I know, I know, I’m kind of bending my own fictitious rules here…but this year saw the release of quite a few really solid EPs, that I think deserve a quick shout-out! Two of those feature one of my favorite vocalists, Kurt Travis, and they are both very different. The, sadly, already defunct Eternity Forever is one of the dreamiest things I’ve gotten to hear all year and Push Over is a fun project with Thomas Erak, of TFOT. Happy Hour is another very DGD-y band, but they managed to stand out to me because of some very unusual elements like a reggae part in one song. Another band that I have fairly high hopes for. And last, but certainly not least, is Hail The Sun‘s new release Secret Wars, which has them going back to their roots, so to speak and just delivers on every single level. What a treat!

#1 A Lot Like Birds – Divisi (review)
Sufferer – Sufferer
Eidola – To Speak, To Listen (review)

While last year had a clear winner, this year I will have to settle for a three-way tie. I’ve written reviews about two of these, so I will just say a few words about the one that eluded me. In the past I’ve dealt with anxiety quite a bit and, while I never dove into real depression, it has definitely made many aspects of my life fairly difficult and it was a real struggle to overcome the hard times. While I have managed to rid myself of the majority of those things on my own, Sufferer is a record that, I feel, can serve as a form of self-therapy to some people out there. (note: of course it does not replace actual therapy) It certainly put a lot of things into perspective for me and, besides, it is just a phenomenal work of musical art.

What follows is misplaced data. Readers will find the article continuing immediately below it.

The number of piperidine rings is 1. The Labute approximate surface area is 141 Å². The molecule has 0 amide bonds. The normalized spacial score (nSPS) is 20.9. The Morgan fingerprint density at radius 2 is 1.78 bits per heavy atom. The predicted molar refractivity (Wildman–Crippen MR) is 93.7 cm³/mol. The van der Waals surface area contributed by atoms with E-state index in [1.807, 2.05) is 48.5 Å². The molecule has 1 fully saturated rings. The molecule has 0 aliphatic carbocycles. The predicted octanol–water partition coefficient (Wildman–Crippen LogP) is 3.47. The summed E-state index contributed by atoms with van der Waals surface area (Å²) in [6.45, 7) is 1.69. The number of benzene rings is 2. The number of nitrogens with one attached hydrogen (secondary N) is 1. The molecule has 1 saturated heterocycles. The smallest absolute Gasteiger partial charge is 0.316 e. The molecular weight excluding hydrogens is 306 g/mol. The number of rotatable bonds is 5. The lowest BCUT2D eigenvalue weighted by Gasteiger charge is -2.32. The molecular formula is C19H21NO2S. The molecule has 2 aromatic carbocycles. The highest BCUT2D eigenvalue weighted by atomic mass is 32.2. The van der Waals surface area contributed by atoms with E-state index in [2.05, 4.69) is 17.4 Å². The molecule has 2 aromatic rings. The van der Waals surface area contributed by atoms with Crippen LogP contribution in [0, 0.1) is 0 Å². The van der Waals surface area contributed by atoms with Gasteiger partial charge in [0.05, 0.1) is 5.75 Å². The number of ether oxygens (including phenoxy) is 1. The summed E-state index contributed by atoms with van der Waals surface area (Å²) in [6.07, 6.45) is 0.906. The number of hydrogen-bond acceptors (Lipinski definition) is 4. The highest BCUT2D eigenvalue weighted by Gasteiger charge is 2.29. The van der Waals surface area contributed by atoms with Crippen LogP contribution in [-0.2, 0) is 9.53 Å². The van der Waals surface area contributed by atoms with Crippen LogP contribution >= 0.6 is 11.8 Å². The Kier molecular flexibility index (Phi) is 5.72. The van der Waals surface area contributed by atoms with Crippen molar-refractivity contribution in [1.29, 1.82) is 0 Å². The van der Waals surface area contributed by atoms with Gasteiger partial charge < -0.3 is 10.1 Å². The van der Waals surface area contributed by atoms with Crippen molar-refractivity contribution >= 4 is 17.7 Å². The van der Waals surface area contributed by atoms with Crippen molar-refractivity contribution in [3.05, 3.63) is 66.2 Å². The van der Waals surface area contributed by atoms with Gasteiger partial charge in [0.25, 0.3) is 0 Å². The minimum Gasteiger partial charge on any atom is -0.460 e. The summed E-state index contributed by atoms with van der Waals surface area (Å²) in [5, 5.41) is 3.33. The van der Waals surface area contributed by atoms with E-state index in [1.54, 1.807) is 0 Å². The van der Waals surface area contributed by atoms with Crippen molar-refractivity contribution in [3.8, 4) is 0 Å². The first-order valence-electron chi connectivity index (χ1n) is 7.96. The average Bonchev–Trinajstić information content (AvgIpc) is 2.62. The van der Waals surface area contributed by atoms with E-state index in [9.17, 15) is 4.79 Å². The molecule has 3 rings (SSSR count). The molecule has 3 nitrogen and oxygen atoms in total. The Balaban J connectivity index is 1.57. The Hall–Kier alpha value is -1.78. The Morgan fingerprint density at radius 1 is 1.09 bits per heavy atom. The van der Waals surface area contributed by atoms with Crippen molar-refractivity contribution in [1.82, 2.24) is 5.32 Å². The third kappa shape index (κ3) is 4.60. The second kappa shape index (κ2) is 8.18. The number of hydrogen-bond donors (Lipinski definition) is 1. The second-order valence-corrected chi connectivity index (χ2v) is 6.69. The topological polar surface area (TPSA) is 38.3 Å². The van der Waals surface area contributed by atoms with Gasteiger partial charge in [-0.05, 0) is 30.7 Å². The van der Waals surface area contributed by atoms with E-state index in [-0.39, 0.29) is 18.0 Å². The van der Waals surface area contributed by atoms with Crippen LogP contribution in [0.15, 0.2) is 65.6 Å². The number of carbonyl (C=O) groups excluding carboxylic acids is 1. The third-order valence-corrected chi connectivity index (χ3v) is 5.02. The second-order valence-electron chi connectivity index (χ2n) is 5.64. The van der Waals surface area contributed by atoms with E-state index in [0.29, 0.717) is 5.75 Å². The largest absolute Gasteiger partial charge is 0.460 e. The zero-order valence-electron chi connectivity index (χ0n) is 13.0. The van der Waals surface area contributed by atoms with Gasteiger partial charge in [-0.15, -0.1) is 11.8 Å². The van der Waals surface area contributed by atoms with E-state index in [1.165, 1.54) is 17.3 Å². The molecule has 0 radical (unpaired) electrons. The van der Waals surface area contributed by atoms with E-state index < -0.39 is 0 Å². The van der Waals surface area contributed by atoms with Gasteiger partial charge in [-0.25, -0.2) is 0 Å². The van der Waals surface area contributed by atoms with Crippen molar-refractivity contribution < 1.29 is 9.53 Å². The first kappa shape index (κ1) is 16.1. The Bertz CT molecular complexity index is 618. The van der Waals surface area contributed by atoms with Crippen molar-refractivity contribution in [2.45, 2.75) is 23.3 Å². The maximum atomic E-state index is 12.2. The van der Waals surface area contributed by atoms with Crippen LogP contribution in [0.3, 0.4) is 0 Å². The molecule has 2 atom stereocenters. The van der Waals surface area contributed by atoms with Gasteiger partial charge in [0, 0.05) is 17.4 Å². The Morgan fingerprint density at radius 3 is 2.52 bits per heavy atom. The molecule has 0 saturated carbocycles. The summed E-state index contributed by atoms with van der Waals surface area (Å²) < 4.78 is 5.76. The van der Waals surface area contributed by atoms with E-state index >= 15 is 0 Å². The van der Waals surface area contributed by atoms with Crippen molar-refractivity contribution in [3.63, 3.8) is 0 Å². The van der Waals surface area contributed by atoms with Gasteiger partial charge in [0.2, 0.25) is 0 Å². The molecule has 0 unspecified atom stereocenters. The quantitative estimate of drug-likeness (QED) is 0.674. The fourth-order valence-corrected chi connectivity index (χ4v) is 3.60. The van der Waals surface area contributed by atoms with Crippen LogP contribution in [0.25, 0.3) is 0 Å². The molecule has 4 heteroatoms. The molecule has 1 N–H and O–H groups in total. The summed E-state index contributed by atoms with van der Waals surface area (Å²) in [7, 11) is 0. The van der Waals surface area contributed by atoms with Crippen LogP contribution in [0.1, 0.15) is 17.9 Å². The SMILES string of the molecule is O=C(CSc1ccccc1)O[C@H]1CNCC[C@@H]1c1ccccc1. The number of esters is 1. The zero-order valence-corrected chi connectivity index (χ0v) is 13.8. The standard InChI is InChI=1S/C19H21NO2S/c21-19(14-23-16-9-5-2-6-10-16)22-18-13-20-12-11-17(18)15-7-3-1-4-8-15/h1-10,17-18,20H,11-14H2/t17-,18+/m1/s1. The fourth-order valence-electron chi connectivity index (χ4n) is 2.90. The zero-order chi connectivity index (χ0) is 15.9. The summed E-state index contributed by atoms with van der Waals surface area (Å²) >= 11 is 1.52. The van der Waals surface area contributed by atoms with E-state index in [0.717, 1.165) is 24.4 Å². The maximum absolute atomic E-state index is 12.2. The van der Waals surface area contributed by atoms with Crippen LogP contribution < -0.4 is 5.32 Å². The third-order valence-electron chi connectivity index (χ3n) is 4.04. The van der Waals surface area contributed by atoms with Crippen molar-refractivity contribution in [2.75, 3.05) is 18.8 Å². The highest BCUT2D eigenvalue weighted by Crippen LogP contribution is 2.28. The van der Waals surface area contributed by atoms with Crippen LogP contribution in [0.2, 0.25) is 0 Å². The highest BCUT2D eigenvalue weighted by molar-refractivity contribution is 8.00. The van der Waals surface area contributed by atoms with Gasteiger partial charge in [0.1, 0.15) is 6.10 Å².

All in all, I really enjoyed the dynamic this year. I was a bit more active, writing fifteen reviews, and I managed to cover all the local releases that were relevant, to me. However, looking into the future at the moment is a bit weird since, aside from a new Dance Gavin Dance record, I have very few albums I’m actively looking forward to…maybe 2018 will be the year of surprises!

Mindpatrol – Vulture City


I figured I’d end the year the way I started it: with a review of a local band. There is, to my knowledge, no band in Luxembourg that is as productive as Mindpatrol, since they are about to release their third full length in more or less five years. They stick to their concept album approach and this time around they are taking us to Vulture City, a drug infested dystopian setting! Are you ready to take the trip with me?